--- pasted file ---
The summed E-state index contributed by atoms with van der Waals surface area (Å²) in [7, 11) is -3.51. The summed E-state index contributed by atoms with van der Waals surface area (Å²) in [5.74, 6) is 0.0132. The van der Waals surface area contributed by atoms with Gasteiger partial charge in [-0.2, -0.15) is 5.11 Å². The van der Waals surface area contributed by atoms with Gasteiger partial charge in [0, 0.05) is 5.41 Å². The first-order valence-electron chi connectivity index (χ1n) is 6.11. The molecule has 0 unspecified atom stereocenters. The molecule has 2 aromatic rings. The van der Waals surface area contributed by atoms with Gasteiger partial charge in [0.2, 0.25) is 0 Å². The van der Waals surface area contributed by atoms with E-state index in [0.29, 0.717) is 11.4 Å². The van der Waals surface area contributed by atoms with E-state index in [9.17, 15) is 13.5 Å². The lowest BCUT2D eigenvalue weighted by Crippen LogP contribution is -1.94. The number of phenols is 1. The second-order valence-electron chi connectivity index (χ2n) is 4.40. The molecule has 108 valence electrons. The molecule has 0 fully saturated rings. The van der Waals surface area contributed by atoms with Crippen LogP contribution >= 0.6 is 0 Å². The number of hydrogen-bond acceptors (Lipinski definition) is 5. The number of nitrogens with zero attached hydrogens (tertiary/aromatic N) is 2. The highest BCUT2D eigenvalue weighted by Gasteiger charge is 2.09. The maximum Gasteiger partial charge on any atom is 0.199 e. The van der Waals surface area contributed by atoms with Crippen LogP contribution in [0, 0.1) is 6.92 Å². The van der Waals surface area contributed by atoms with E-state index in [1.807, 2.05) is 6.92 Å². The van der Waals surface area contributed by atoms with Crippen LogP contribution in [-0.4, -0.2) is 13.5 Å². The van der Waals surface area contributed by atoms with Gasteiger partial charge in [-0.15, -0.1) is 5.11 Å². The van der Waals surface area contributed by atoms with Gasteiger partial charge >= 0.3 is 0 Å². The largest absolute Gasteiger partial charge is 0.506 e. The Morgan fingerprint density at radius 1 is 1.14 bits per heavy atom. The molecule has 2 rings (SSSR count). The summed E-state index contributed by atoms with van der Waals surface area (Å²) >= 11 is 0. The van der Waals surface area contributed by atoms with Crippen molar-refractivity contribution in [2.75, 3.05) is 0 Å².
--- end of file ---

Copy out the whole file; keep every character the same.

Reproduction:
The summed E-state index contributed by atoms with van der Waals surface area (Å²) in [7, 11) is -3.51. The summed E-state index contributed by atoms with van der Waals surface area (Å²) in [5.74, 6) is 0.0132. The van der Waals surface area contributed by atoms with Gasteiger partial charge in [-0.2, -0.15) is 5.11 Å². The van der Waals surface area contributed by atoms with Gasteiger partial charge in [0, 0.05) is 5.41 Å². The first-order valence-electron chi connectivity index (χ1n) is 6.11. The molecule has 0 unspecified atom stereocenters. The molecule has 2 aromatic rings. The van der Waals surface area contributed by atoms with Gasteiger partial charge in [0.2, 0.25) is 0 Å². The van der Waals surface area contributed by atoms with E-state index in [0.29, 0.717) is 11.4 Å². The van der Waals surface area contributed by atoms with E-state index in [9.17, 15) is 13.5 Å². The lowest BCUT2D eigenvalue weighted by Crippen LogP contribution is -1.94. The number of phenols is 1. The second-order valence-electron chi connectivity index (χ2n) is 4.40. The molecule has 108 valence electrons. The molecule has 0 fully saturated rings. The van der Waals surface area contributed by atoms with Crippen LogP contribution >= 0.6 is 0 Å². The number of hydrogen-bond acceptors (Lipinski definition) is 5. The number of nitrogens with zero attached hydrogens (tertiary/aromatic N) is 2. The highest BCUT2D eigenvalue weighted by Gasteiger charge is 2.09. The maximum Gasteiger partial charge on any atom is 0.199 e. The van der Waals surface area contributed by atoms with Crippen LogP contribution in [0, 0.1) is 6.92 Å². The van der Waals surface area contributed by atoms with E-state index in [1.807, 2.05) is 6.92 Å². The van der Waals surface area contributed by atoms with Crippen LogP contribution in [-0.4, -0.2) is 13.5 Å². The van der Waals surface area contributed by atoms with Gasteiger partial charge in [-0.15, -0.1) is 5.11 Å². The van der Waals surface area contributed by atoms with Gasteiger partial charge >= 0.3 is 0 Å². The largest absolute Gasteiger partial charge is 0.506 e. The Morgan fingerprint density at radius 1 is 1.14 bits per heavy atom. The molecule has 2 rings (SSSR count). The summed E-state index contributed by atoms with van der Waals surface area (Å²) >= 11 is 0. The van der Waals surface area contributed by atoms with Crippen molar-refractivity contribution in [2.75, 3.05) is 0 Å².